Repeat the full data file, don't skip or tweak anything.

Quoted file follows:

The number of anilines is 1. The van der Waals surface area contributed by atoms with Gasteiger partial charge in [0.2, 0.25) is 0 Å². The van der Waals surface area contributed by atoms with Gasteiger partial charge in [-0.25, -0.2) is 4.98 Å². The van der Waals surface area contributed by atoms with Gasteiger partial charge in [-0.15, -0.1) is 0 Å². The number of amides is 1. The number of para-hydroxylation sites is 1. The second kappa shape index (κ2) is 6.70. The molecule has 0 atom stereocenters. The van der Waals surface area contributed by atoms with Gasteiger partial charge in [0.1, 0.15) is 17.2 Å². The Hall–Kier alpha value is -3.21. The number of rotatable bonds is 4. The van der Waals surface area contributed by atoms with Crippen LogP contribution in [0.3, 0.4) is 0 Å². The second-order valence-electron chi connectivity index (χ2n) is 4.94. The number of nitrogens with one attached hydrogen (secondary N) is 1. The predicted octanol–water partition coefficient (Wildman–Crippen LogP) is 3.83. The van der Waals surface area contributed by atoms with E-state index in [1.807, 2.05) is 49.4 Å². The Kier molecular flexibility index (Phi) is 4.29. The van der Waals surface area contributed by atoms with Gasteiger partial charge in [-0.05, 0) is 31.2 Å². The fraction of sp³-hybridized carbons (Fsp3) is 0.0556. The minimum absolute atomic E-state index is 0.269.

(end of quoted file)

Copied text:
The number of anilines is 1. The van der Waals surface area contributed by atoms with Gasteiger partial charge in [0.2, 0.25) is 0 Å². The van der Waals surface area contributed by atoms with Gasteiger partial charge in [-0.25, -0.2) is 4.98 Å². The van der Waals surface area contributed by atoms with Gasteiger partial charge in [-0.15, -0.1) is 0 Å². The number of amides is 1. The number of para-hydroxylation sites is 1. The second kappa shape index (κ2) is 6.70. The molecule has 0 atom stereocenters. The van der Waals surface area contributed by atoms with Gasteiger partial charge in [0.1, 0.15) is 17.2 Å². The Hall–Kier alpha value is -3.21. The number of rotatable bonds is 4. The van der Waals surface area contributed by atoms with Crippen LogP contribution in [0.3, 0.4) is 0 Å². The second-order valence-electron chi connectivity index (χ2n) is 4.94. The number of nitrogens with one attached hydrogen (secondary N) is 1. The predicted octanol–water partition coefficient (Wildman–Crippen LogP) is 3.83. The van der Waals surface area contributed by atoms with E-state index in [1.807, 2.05) is 49.4 Å². The Kier molecular flexibility index (Phi) is 4.29. The van der Waals surface area contributed by atoms with Gasteiger partial charge in [-0.05, 0) is 31.2 Å². The fraction of sp³-hybridized carbons (Fsp3) is 0.0556. The minimum absolute atomic E-state index is 0.269.